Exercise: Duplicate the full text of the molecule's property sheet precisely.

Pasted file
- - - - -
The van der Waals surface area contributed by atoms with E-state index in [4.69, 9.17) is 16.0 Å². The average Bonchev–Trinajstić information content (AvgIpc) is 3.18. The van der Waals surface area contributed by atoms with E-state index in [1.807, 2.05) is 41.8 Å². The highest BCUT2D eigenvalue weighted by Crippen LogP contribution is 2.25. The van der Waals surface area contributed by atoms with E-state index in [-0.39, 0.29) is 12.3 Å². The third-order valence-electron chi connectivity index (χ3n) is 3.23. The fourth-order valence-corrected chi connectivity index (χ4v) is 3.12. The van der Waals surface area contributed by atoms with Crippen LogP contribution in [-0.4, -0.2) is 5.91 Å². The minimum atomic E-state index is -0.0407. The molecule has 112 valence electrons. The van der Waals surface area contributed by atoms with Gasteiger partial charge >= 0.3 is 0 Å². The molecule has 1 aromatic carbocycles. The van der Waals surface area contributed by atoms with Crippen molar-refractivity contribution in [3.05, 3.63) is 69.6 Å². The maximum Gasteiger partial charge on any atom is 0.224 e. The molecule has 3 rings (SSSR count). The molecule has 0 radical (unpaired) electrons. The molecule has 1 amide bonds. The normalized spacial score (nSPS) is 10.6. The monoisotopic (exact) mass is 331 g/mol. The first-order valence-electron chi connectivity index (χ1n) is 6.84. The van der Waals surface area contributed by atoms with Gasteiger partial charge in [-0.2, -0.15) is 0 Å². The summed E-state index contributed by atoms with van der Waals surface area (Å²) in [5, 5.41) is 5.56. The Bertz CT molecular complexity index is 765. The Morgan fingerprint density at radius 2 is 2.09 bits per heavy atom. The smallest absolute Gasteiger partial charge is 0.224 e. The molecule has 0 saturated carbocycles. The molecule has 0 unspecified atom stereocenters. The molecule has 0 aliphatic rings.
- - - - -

The van der Waals surface area contributed by atoms with E-state index in [4.69, 9.17) is 16.0 Å². The average Bonchev–Trinajstić information content (AvgIpc) is 3.18. The van der Waals surface area contributed by atoms with E-state index in [1.807, 2.05) is 41.8 Å². The highest BCUT2D eigenvalue weighted by Crippen LogP contribution is 2.25. The van der Waals surface area contributed by atoms with E-state index in [-0.39, 0.29) is 12.3 Å². The third-order valence-electron chi connectivity index (χ3n) is 3.23. The fourth-order valence-corrected chi connectivity index (χ4v) is 3.12. The van der Waals surface area contributed by atoms with Crippen LogP contribution in [-0.4, -0.2) is 5.91 Å². The minimum atomic E-state index is -0.0407. The molecule has 112 valence electrons. The van der Waals surface area contributed by atoms with Gasteiger partial charge >= 0.3 is 0 Å². The molecule has 1 aromatic carbocycles. The van der Waals surface area contributed by atoms with Crippen molar-refractivity contribution in [3.05, 3.63) is 69.6 Å². The maximum Gasteiger partial charge on any atom is 0.224 e. The molecule has 3 rings (SSSR count). The molecule has 0 radical (unpaired) electrons. The molecule has 1 amide bonds. The normalized spacial score (nSPS) is 10.6. The monoisotopic (exact) mass is 331 g/mol. The first-order valence-electron chi connectivity index (χ1n) is 6.84. The van der Waals surface area contributed by atoms with Gasteiger partial charge in [-0.2, -0.15) is 0 Å². The summed E-state index contributed by atoms with van der Waals surface area (Å²) in [5, 5.41) is 5.56. The Bertz CT molecular complexity index is 765. The Morgan fingerprint density at radius 2 is 2.09 bits per heavy atom. The smallest absolute Gasteiger partial charge is 0.224 e. The molecule has 0 saturated carbocycles. The molecule has 0 unspecified atom stereocenters. The molecule has 0 aliphatic rings.